Viral pink eye could happen alongside cold or flu symptoms. If your child is overly sensitive to light and the discharge from the eye is watery and more yellow or white, this could be a sign of viral infection.

Bacterial pink eye is known to cause large amounts of green or yellow discharge. This usually happens while you sleep, so it’s not uncommon to wake up feeling like your eyes have been glued shut. Yikes! Your kid may also have an ear infection at the same time.

Is It Safe to Go to School with Pink Eye?

If your child has symptoms and will be in close contact with others, they should not go to school.

Viral and bacterial pink eye are transmitted through contact with an infected person’s eye or nasal fluid. This can either be directly from the infected person or by touching an object or surface they touched, then touching your eyes. 

If your kid has conjunctivitis but doesn’t have a fever or other symptoms, they may be allowed to go to school. It’s best to follow your doctor’s recommendations. This could take some time since bacterial infection could last up to 10 days, while viral infections can last up to 14.

It’s crucial to inform the school and other parents of the diagnosis. This allows everyone to take preventative measures to reduce the risk of contagion. It’s also a good idea to give your kid hand sanitizer and instruct them not to share items such as pencils, water bottles, or toys to prevent transmission.

The risk of transmitting pink eye can be reduced through good hand hygiene and refraining from touching one’s eyes.

Some schools or daycares may not have automatic exclusion policies for kids with pink eye, but it’s important to consider the other students and faculty. Your child could potentially infect their friends and cause pink eye to spread rapidly.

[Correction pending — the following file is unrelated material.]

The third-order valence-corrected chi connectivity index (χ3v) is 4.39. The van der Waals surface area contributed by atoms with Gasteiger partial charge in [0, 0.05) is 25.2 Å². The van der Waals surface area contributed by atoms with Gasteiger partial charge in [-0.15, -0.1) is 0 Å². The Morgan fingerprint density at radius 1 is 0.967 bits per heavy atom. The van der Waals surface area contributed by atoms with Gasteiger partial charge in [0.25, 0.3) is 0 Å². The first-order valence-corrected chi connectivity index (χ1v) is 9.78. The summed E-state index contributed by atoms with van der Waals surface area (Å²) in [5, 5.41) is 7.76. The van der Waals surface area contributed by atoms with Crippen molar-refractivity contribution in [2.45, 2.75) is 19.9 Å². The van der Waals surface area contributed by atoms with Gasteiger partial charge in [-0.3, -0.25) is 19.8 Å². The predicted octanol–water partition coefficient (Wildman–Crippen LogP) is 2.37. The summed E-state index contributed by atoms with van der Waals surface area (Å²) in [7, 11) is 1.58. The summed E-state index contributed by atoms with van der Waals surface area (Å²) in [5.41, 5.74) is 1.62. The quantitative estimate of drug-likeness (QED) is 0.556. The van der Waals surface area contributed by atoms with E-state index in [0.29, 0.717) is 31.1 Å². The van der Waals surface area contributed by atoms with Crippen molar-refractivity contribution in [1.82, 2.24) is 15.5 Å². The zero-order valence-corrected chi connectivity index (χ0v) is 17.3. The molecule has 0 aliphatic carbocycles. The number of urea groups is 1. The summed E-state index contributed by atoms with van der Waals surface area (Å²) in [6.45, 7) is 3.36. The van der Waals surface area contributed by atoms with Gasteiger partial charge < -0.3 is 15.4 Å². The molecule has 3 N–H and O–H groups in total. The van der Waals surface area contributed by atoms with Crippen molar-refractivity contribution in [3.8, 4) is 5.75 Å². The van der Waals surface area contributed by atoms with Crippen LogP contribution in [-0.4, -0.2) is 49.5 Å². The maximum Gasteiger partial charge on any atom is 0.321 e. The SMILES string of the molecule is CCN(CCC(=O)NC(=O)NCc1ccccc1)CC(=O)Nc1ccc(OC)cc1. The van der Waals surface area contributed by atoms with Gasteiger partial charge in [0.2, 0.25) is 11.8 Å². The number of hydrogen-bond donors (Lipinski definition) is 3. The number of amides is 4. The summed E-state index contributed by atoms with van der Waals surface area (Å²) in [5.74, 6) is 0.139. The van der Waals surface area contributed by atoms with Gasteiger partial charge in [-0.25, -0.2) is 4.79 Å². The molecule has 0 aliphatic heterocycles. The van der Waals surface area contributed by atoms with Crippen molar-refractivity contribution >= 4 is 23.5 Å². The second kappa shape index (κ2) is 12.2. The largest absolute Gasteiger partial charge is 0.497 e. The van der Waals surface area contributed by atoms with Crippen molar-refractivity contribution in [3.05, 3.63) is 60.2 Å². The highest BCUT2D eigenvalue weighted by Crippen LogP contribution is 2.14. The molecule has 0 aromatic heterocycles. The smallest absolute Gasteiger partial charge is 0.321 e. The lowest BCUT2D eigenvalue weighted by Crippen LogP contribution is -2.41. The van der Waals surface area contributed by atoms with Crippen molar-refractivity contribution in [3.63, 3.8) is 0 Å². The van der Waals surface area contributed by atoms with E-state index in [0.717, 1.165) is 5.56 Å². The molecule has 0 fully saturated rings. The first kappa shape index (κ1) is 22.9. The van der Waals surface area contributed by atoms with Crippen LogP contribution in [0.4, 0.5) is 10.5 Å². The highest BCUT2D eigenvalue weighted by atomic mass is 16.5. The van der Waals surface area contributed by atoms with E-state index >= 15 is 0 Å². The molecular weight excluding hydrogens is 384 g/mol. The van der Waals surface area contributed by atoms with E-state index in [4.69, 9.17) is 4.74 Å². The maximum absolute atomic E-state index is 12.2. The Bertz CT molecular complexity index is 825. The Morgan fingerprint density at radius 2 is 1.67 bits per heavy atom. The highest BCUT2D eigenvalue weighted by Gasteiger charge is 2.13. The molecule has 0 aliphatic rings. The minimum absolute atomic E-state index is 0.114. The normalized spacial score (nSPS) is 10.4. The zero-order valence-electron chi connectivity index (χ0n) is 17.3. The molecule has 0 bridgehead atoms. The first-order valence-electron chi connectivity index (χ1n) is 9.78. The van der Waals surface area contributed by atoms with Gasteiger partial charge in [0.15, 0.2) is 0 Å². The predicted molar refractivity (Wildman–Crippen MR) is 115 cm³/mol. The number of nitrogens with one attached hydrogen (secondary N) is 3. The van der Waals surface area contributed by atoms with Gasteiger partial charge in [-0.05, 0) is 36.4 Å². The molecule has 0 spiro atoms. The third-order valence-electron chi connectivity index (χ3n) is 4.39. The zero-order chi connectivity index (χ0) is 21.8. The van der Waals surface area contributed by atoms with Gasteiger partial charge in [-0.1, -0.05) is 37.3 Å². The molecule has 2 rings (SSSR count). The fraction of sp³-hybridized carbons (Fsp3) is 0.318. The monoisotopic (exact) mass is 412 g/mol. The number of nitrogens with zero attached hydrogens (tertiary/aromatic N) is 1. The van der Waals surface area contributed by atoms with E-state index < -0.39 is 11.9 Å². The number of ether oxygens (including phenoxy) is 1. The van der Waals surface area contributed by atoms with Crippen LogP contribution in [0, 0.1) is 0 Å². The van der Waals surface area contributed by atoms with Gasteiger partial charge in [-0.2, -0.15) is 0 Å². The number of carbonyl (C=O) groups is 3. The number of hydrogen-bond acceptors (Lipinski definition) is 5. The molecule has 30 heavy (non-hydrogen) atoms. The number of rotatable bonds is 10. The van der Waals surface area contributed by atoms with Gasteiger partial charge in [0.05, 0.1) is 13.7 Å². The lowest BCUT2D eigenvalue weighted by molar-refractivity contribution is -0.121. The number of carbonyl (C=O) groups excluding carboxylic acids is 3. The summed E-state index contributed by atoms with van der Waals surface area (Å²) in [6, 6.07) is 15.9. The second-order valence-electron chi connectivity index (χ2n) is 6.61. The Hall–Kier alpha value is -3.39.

A child laying down as she waits for her parent to apply medicated drops for pink eye in her right eye.

Treating Pink Eye

Treatments for pink eye depend on the type. Some types can go away on their own, though you can help ease irritation:

  • Viral pink eye can clear up on its own, but you can help relieve your child’s symptoms by using cool compresses and over-the-counter eye drops.
  • Mild bacterial pink eye can get better without treatment in as little as 2–5 days but may require antibiotics if it’s severe enough.
  • Allergic pink eye can be entirely avoided by removing the allergen, but you can lessen the symptoms with antihistamines.

Preventing the Spread of Pink Eye

While some schools might not exclude children with pink eye, parents should consider the severity of the symptoms and the risks of contagion before sending their child to school. Pink eye can be highly contagious, and we all need to work together to limit its spread.

While most infections are mild, if your child’s pink eye isn’t improving, book an appointment at Rancho Santa Margarita Optometry.

Written by Total Vision